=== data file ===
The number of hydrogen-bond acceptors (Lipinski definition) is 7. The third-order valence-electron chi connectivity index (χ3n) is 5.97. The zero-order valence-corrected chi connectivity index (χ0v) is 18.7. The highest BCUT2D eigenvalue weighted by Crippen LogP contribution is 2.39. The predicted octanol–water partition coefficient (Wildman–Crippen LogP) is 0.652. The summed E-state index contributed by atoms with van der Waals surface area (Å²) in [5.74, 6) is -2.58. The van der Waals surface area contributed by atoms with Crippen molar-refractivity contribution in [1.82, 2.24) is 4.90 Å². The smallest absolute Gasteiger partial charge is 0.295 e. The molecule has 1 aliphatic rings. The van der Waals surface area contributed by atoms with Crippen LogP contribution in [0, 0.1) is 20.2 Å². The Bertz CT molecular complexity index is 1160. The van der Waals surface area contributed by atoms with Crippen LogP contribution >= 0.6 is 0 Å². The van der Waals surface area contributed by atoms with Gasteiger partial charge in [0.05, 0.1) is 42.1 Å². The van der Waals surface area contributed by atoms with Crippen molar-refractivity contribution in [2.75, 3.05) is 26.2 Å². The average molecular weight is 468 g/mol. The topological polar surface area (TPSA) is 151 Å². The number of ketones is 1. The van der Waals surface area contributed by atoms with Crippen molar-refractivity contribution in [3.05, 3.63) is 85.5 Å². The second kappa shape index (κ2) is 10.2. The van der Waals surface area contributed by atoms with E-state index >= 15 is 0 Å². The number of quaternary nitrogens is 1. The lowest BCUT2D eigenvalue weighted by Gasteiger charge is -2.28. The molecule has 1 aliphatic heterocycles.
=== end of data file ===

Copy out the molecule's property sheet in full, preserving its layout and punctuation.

The number of hydrogen-bond acceptors (Lipinski definition) is 7. The third-order valence-electron chi connectivity index (χ3n) is 5.97. The zero-order valence-corrected chi connectivity index (χ0v) is 18.7. The highest BCUT2D eigenvalue weighted by Crippen LogP contribution is 2.39. The predicted octanol–water partition coefficient (Wildman–Crippen LogP) is 0.652. The summed E-state index contributed by atoms with van der Waals surface area (Å²) in [5.74, 6) is -2.58. The van der Waals surface area contributed by atoms with Crippen molar-refractivity contribution in [1.82, 2.24) is 4.90 Å². The smallest absolute Gasteiger partial charge is 0.295 e. The molecule has 1 aliphatic rings. The van der Waals surface area contributed by atoms with Crippen LogP contribution in [0, 0.1) is 20.2 Å². The Bertz CT molecular complexity index is 1160. The van der Waals surface area contributed by atoms with Crippen LogP contribution >= 0.6 is 0 Å². The van der Waals surface area contributed by atoms with Gasteiger partial charge in [0.05, 0.1) is 42.1 Å². The van der Waals surface area contributed by atoms with Crippen molar-refractivity contribution in [2.75, 3.05) is 26.2 Å². The average molecular weight is 468 g/mol. The topological polar surface area (TPSA) is 151 Å². The number of ketones is 1. The van der Waals surface area contributed by atoms with Crippen molar-refractivity contribution in [3.05, 3.63) is 85.5 Å². The second kappa shape index (κ2) is 10.2. The van der Waals surface area contributed by atoms with E-state index >= 15 is 0 Å². The number of quaternary nitrogens is 1. The lowest BCUT2D eigenvalue weighted by Gasteiger charge is -2.28. The molecule has 1 aliphatic heterocycles.